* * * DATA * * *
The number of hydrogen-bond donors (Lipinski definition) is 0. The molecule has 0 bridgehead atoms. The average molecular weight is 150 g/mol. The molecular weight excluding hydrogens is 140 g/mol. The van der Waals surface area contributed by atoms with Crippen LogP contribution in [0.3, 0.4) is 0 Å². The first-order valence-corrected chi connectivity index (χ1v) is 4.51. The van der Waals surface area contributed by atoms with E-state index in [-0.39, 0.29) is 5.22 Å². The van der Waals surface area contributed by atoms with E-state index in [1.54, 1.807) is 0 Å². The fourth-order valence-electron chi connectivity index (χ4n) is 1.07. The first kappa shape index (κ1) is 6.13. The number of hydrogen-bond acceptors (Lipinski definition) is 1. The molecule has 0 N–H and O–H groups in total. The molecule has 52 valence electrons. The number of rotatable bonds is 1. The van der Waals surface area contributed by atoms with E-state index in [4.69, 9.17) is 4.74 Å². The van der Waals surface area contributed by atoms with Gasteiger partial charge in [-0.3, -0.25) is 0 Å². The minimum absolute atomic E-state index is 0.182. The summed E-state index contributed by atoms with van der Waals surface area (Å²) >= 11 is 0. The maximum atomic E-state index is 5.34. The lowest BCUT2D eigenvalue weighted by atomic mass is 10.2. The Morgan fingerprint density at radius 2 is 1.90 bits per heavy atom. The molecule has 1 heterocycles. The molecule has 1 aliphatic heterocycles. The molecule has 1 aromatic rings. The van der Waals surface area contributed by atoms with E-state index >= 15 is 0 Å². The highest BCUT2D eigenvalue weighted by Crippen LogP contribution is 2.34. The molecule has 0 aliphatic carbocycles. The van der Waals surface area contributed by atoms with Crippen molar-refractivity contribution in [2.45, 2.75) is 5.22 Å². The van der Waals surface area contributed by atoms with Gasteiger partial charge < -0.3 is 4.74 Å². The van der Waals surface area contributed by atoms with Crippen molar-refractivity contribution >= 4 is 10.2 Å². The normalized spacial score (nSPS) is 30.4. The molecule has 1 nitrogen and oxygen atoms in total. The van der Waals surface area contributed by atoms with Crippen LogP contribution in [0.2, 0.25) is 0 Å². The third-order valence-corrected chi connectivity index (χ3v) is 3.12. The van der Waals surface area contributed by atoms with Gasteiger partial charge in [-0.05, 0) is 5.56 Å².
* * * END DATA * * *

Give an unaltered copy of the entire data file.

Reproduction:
The number of hydrogen-bond donors (Lipinski definition) is 0. The molecule has 0 bridgehead atoms. The average molecular weight is 150 g/mol. The molecular weight excluding hydrogens is 140 g/mol. The van der Waals surface area contributed by atoms with Crippen LogP contribution in [0.3, 0.4) is 0 Å². The first-order valence-corrected chi connectivity index (χ1v) is 4.51. The van der Waals surface area contributed by atoms with E-state index in [-0.39, 0.29) is 5.22 Å². The van der Waals surface area contributed by atoms with E-state index in [1.54, 1.807) is 0 Å². The fourth-order valence-electron chi connectivity index (χ4n) is 1.07. The first kappa shape index (κ1) is 6.13. The number of hydrogen-bond acceptors (Lipinski definition) is 1. The molecule has 0 N–H and O–H groups in total. The molecule has 52 valence electrons. The number of rotatable bonds is 1. The van der Waals surface area contributed by atoms with E-state index in [4.69, 9.17) is 4.74 Å². The van der Waals surface area contributed by atoms with Gasteiger partial charge in [-0.3, -0.25) is 0 Å². The minimum absolute atomic E-state index is 0.182. The summed E-state index contributed by atoms with van der Waals surface area (Å²) >= 11 is 0. The maximum atomic E-state index is 5.34. The lowest BCUT2D eigenvalue weighted by atomic mass is 10.2. The Morgan fingerprint density at radius 2 is 1.90 bits per heavy atom. The molecule has 1 heterocycles. The molecule has 1 aliphatic heterocycles. The molecule has 1 aromatic rings. The van der Waals surface area contributed by atoms with E-state index >= 15 is 0 Å². The highest BCUT2D eigenvalue weighted by Crippen LogP contribution is 2.34. The molecule has 0 aliphatic carbocycles. The van der Waals surface area contributed by atoms with Crippen molar-refractivity contribution in [2.45, 2.75) is 5.22 Å². The van der Waals surface area contributed by atoms with Gasteiger partial charge < -0.3 is 4.74 Å². The van der Waals surface area contributed by atoms with Crippen molar-refractivity contribution >= 4 is 10.2 Å². The normalized spacial score (nSPS) is 30.4. The molecule has 1 nitrogen and oxygen atoms in total. The van der Waals surface area contributed by atoms with Crippen LogP contribution in [0.2, 0.25) is 0 Å². The third-order valence-corrected chi connectivity index (χ3v) is 3.12. The van der Waals surface area contributed by atoms with Gasteiger partial charge in [-0.05, 0) is 5.56 Å².